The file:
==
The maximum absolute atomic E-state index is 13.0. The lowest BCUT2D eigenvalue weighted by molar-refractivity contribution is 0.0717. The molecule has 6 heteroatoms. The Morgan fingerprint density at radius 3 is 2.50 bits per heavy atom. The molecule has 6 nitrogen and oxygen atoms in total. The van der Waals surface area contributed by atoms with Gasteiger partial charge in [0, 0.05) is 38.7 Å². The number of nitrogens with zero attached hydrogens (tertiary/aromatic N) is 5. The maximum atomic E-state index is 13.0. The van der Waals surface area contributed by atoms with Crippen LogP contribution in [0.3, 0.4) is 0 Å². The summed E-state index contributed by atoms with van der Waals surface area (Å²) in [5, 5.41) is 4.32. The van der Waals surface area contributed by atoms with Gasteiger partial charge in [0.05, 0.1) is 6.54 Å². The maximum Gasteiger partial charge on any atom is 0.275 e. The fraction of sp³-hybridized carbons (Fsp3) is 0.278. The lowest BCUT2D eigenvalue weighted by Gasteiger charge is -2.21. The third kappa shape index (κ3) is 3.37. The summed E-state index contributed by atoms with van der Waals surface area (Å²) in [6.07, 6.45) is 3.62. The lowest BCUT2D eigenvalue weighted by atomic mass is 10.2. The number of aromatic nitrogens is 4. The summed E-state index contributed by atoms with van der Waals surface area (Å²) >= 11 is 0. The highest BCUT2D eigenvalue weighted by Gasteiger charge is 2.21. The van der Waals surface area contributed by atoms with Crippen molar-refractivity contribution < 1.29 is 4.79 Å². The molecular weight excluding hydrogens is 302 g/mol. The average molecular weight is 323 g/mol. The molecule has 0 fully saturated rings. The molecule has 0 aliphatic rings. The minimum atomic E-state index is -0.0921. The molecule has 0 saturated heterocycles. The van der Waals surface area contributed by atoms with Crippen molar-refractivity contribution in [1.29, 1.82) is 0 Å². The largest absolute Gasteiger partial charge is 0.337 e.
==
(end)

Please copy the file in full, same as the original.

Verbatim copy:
The maximum absolute atomic E-state index is 13.0. The lowest BCUT2D eigenvalue weighted by molar-refractivity contribution is 0.0717. The molecule has 6 heteroatoms. The Morgan fingerprint density at radius 3 is 2.50 bits per heavy atom. The molecule has 6 nitrogen and oxygen atoms in total. The van der Waals surface area contributed by atoms with Gasteiger partial charge in [0, 0.05) is 38.7 Å². The number of nitrogens with zero attached hydrogens (tertiary/aromatic N) is 5. The maximum atomic E-state index is 13.0. The van der Waals surface area contributed by atoms with Crippen LogP contribution in [0.3, 0.4) is 0 Å². The summed E-state index contributed by atoms with van der Waals surface area (Å²) in [5, 5.41) is 4.32. The van der Waals surface area contributed by atoms with Gasteiger partial charge in [0.05, 0.1) is 6.54 Å². The maximum Gasteiger partial charge on any atom is 0.275 e. The fraction of sp³-hybridized carbons (Fsp3) is 0.278. The lowest BCUT2D eigenvalue weighted by Gasteiger charge is -2.21. The third kappa shape index (κ3) is 3.37. The summed E-state index contributed by atoms with van der Waals surface area (Å²) in [6.07, 6.45) is 3.62. The lowest BCUT2D eigenvalue weighted by atomic mass is 10.2. The number of aromatic nitrogens is 4. The summed E-state index contributed by atoms with van der Waals surface area (Å²) >= 11 is 0. The highest BCUT2D eigenvalue weighted by Gasteiger charge is 2.21. The van der Waals surface area contributed by atoms with Crippen molar-refractivity contribution < 1.29 is 4.79 Å². The molecular weight excluding hydrogens is 302 g/mol. The average molecular weight is 323 g/mol. The molecule has 0 fully saturated rings. The molecule has 0 aliphatic rings. The minimum atomic E-state index is -0.0921. The molecule has 0 saturated heterocycles. The van der Waals surface area contributed by atoms with Crippen molar-refractivity contribution in [1.29, 1.82) is 0 Å². The largest absolute Gasteiger partial charge is 0.337 e.